A Psychologist Reveals How Your Mind Tricks You Every Day

3 minutes

I was once asked if I liked what I wrote. I said I have different phases, I like my writing in some phases and don’t like my writing in some phases. Huh? Let me explain.

the sobering effect

I’m working on this children’s book, a series of short stories for children. In the beginning, as I was writing the first few stories, I was mentally rehearsing my Booker Award Speech, and I was all like, “Wow, this is going to be SO great!” I’d given myself a deadline of September, I actually stuck to my deadline and was almost done with my book by September, but as I wrote that last story, I felt like I’d wasted so much time and energy on something so DUMB! I hated every word and almost didn’t send it out to any editors, I panicked at the end. I bet you’ve felt the same way about something.

In psychology, we call this the ‘Sobering effect’

We tend to be optimistic in the beginning, but with time, we become pessimistic about the results of a project

This is what was found in research conducted by Kate Sweeny and Zlatan Krizan (2013), published by American Psychology Association.

Sweeny and Krizan (2012) believe it is true in the case of any kind of results.  For instance,students tend to think their marks will be better a week before their grades are posted, than 20 minutes before they are put up. Similarly, patients tend to think their test results will be positive a few weeks prior to the report coming out but tend to think negatively while waiting at the counter, just before the results are handed over to them.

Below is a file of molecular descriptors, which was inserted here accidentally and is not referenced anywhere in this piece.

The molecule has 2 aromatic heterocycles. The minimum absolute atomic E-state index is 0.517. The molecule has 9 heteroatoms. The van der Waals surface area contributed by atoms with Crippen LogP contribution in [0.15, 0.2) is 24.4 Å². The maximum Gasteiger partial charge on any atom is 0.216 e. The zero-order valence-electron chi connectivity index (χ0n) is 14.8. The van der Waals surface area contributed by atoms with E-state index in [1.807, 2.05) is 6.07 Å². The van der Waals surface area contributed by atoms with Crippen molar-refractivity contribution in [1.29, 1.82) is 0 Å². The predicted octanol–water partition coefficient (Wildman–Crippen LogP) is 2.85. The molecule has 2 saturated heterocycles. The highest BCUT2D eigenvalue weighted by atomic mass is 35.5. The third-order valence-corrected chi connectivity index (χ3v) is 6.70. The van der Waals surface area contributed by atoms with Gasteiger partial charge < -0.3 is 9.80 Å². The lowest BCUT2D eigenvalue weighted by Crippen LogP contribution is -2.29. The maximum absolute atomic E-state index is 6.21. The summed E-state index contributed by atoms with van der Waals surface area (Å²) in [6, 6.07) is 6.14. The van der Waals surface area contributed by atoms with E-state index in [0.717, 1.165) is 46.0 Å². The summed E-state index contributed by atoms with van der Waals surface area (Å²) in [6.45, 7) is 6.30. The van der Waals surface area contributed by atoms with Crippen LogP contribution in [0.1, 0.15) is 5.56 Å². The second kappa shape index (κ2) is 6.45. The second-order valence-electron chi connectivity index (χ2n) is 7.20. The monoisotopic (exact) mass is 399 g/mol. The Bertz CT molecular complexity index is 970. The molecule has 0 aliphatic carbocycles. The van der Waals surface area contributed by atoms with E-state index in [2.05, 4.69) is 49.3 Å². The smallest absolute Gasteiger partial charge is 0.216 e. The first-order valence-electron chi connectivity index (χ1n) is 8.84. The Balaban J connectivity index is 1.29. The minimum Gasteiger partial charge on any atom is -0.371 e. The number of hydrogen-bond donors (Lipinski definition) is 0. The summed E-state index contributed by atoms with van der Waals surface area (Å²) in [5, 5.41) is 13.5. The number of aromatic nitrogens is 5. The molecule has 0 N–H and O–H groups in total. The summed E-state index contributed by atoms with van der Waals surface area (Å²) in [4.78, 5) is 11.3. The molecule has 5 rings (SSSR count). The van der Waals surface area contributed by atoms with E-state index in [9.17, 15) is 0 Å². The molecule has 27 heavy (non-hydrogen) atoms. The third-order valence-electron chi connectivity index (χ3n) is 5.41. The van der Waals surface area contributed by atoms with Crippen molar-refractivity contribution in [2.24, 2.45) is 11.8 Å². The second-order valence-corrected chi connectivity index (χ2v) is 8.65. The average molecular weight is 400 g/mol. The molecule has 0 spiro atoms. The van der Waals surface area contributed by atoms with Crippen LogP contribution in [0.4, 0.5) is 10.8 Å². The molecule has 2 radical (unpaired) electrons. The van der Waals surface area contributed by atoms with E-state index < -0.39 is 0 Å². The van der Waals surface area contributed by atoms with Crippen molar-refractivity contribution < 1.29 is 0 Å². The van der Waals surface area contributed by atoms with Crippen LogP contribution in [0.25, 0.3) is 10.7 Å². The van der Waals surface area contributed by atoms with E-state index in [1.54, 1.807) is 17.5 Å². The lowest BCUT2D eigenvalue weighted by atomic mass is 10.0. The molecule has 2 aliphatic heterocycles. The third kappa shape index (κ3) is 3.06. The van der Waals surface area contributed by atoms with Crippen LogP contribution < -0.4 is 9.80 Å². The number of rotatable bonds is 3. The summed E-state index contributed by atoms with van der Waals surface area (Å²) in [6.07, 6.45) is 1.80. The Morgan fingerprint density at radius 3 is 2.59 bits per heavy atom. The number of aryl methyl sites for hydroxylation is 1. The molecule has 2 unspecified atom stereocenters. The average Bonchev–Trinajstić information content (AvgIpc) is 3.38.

Also, the more importance and significance we attach to the event, the stronger the sobering effect. So when something really matters to us, we become that much more pessimistic!

Why do we do this?

According to Sweeny and Krizan there are 4 main reasons,

1. We want to exert control on our emotions. This perhaps boils down to our innate need to control, including our need to control how we feel. So, if you want an A grade, but expect a C, but then end up getting an A anyway, you feel happier than when you get an A when you expect an A. Get it?


2. We want the outcome to be better than our expectations. Since we can seldom control the outcome, we tend to control our expectations instead.

3. Our thinking transforms from abstract in the beginning, which tends to be optimistic and concrete later on, which tends to be pessimistic.


4. Also, we feel accountable for our actions, as the result approaches, so we worry that we over-estimate our abilities. This can be related to the importance we attach to others’ perception of us.

So that’s what the Sobering effect is! The next time you overcome with negative thoughts and pessimism, know that it is just your mind playing games on you. Your mind is just trying to prepare you for the worst and you are not making a realistic evaluation of the situation.

Do you think your self-worth, insecurity as a person has an effect on the sobering effect? And how would you relate it to our need to control everything around us, including our reactions to things we don’t have control over? Sound out in the comments below!

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Gayathri Rao

Gayathri is a psychologist by profession with over 5 years of experience. She is liberal by nature and a vegetarian by choice. She loves nature and believes in the healing powers of the mountains and the oceans, love and kindness.